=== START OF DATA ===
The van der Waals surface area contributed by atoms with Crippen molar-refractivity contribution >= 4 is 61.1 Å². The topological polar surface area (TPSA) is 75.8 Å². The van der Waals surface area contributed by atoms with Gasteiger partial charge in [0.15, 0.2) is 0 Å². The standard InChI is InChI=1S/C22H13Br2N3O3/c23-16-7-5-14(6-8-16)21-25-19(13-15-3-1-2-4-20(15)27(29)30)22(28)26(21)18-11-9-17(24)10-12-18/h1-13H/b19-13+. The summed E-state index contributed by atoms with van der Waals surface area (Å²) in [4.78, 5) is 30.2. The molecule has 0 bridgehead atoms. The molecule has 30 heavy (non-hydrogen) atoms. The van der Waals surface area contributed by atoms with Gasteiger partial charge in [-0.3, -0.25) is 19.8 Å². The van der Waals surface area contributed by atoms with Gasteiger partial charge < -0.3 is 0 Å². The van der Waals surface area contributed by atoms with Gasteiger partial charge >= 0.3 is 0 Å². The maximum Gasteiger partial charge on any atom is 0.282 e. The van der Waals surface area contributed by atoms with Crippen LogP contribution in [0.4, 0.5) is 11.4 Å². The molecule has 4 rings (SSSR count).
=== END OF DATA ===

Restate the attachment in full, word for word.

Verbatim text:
The van der Waals surface area contributed by atoms with Crippen molar-refractivity contribution >= 4 is 61.1 Å². The topological polar surface area (TPSA) is 75.8 Å². The van der Waals surface area contributed by atoms with Gasteiger partial charge in [0.15, 0.2) is 0 Å². The standard InChI is InChI=1S/C22H13Br2N3O3/c23-16-7-5-14(6-8-16)21-25-19(13-15-3-1-2-4-20(15)27(29)30)22(28)26(21)18-11-9-17(24)10-12-18/h1-13H/b19-13+. The summed E-state index contributed by atoms with van der Waals surface area (Å²) in [4.78, 5) is 30.2. The molecule has 0 bridgehead atoms. The molecule has 30 heavy (non-hydrogen) atoms. The van der Waals surface area contributed by atoms with Gasteiger partial charge in [-0.3, -0.25) is 19.8 Å². The van der Waals surface area contributed by atoms with Gasteiger partial charge < -0.3 is 0 Å². The van der Waals surface area contributed by atoms with Gasteiger partial charge >= 0.3 is 0 Å². The maximum Gasteiger partial charge on any atom is 0.282 e. The van der Waals surface area contributed by atoms with Crippen LogP contribution in [0.4, 0.5) is 11.4 Å². The molecule has 4 rings (SSSR count).